Type Cabinet Road Trip

When I started in printing at age 12 in 1973, the little weekly newspaper and print shop in Cuba Missouri had an old Hamilton type cabinet way in the back of the old part of the building. When I bought a Kelsey press the next year, they would let me borrow some of the type to print with, or cast some Linotype slugs for me for some projects I had for Grandpa’s plumbing business, or stationary for Grandma.

Fast forward 40 years, and the former owner KEPT the type cabinet after he sold the business and retired. He has now offered it to ME since I am the only person who worked there as a kid who stayed in printing! As I approach retirement, I want to use it for my own letterpress work. The catch is … it is 850 miles away!

Since I don’t have a truck, or a trailer, or a van, or a hitch on any of my cars … it starts getting expensive for me to think about going to get it. BUT, it was the first type I used in letterpress—from my first job … and I could REALLY use 48 cases of type with many type families in various sizes!

SO … next weekend … ROAD TRIP!

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Enjoy your trip and post some pictures when you are back home. It will be a great story for your grandchildren!


Nice Story, put that in print with your type.

Mission Accomplished!

1925 miles, 6 states, 4 days, and 44 fonts in 6 families. The 48 drawer Hamilton Type cabinet originated in the St Louis Area from a book publisher, who sold it to my former boss who starting a new weekly newspaper in Cuba Missouri in 1960. This type was used for headlines and job printing into the early 1970’s, but the paper converted to offset, and most of the printing did too. Eventually the Linotype was shut down, too.

For another 30 years into the early 2000’s, this type cabinet sat in the back of the old building’s back room before being moved to an open garage in St Louis where it was exposed to the elements. It has now been moved to Virginia (and eventually to North Carolina when I retire in two years) to be used by me for my own letterpress projects.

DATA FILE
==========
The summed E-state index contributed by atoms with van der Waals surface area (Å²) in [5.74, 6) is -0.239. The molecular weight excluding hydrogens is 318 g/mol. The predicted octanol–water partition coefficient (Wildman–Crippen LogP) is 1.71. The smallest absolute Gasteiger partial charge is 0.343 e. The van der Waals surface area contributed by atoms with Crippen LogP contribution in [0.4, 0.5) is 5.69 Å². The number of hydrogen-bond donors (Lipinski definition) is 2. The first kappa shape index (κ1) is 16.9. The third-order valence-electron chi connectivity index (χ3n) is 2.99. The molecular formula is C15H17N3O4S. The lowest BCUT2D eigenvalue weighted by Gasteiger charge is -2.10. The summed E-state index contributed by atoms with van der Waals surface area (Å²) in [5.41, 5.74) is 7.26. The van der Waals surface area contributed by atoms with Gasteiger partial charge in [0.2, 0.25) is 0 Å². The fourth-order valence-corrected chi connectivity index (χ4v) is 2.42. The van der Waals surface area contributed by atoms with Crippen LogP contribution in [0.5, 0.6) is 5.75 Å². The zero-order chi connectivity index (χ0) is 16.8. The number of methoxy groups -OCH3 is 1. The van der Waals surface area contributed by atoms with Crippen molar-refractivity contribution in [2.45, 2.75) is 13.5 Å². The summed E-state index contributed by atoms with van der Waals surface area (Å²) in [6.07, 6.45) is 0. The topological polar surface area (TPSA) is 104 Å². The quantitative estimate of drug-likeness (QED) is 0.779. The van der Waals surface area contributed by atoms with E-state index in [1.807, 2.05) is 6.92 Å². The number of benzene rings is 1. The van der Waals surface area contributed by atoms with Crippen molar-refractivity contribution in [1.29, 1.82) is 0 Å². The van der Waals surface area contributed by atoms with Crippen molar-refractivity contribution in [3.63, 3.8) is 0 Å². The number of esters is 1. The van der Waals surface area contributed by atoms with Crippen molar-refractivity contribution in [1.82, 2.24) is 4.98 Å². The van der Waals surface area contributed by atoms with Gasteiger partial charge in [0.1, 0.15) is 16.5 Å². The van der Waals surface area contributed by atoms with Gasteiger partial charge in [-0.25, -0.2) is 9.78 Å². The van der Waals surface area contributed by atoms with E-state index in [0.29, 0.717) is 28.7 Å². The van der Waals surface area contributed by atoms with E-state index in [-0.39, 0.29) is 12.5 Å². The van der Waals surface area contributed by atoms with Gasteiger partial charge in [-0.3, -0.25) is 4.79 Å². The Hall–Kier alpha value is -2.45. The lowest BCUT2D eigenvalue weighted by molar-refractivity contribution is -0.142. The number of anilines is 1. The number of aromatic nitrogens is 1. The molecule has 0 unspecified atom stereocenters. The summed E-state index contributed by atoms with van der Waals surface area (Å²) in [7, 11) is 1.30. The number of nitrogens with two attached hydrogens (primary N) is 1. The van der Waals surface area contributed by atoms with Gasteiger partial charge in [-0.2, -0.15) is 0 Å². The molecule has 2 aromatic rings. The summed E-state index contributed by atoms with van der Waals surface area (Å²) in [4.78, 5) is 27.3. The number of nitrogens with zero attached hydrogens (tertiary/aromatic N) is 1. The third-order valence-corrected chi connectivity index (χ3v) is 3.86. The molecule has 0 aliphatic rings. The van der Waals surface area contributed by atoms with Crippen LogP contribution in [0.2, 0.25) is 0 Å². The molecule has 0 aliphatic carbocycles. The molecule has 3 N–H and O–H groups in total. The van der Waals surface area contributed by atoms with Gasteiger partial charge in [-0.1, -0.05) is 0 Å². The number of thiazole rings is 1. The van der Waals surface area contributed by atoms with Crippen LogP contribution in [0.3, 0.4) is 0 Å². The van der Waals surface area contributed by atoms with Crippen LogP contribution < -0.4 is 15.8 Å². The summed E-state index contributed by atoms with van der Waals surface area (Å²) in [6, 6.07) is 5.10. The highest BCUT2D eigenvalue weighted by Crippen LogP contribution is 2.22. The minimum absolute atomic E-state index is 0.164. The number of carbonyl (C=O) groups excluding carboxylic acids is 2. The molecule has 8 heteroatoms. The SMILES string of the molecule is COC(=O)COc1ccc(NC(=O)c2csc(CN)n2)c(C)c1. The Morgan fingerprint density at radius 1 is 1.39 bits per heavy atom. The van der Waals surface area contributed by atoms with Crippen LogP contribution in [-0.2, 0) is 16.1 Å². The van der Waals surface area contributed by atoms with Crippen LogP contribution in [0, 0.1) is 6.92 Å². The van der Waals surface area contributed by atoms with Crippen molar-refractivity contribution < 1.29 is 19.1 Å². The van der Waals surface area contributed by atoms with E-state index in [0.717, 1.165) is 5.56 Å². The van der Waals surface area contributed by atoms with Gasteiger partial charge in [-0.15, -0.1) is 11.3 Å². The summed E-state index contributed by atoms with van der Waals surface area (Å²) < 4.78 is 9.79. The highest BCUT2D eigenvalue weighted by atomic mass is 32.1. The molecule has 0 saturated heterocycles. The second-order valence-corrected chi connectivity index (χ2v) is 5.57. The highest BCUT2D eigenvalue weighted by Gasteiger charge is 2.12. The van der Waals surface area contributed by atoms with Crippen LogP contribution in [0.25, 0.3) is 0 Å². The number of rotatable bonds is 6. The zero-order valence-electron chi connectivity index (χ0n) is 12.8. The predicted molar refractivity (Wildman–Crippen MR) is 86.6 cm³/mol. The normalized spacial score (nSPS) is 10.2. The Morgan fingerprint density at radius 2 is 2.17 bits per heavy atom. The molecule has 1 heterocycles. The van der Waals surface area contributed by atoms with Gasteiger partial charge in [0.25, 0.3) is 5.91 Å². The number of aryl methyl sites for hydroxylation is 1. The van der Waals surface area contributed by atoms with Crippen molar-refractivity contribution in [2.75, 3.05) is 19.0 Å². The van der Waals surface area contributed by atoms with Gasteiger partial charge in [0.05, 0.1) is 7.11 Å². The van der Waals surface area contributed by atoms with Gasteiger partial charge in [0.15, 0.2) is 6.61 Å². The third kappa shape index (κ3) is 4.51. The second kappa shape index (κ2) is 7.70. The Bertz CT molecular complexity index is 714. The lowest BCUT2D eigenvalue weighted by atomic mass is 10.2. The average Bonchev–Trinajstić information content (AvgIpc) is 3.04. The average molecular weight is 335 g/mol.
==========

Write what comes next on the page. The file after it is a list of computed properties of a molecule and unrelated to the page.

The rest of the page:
4 drawers/cases are missing. I was aware ONE was sacrificed to make a coffee table for the owner (I suspect the type was dumped, to my horror!), and was probably the 48 pt Alternate Gothic No. 3 that has an obvious HOLE in the list below, but the table maker didn’t remember exactly which one he used.

I feel honored to be entrusted with this type for the next 15-30 years, with the promise I would passed them on to another letterpress printer in my later years.

Only 6 families of type, but most of the font sizes within several of the families:

Franklin Gothic–in point sizes 6, 8, 10, 12, 14, 18, 24, 30, 36, 48, 60, & 72.

Alternate Gothic No. 3–in point sizes 6, 8, 10, 12, 14, 18, 24, 30, 36, 60, & 72.

Goudy Old Style – in point sizes 6, 8, 10, 12, 14, 18, 24, 30, & 36.

New Caslon Italic – in point sizes 6, 8, 10, 12, 14, 18, 24, & 30.

Stationers Text – in point sizes 8 and 12.

Plate Script – in point sizes 18 and 24.

I did travel beyond St. Louis to visit the original owner of the type, and the newspaper (which was my first job). He is 85 years old now, but gave me a little additional information on the newspaper he started and is running strong today (the paper, I mean). I also visited extensively with the man who taught me printing during my Jr. High and High School years at that same newspaper—which sparked my interest in letterpress printing which continues to this day—40 years later.

This is a wonderful story! I await photos of this wonderful addition to your shop!

As requested, some photos of the trip to get this type cabinet, and it’s arrival home.

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and a few more …

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and finally …

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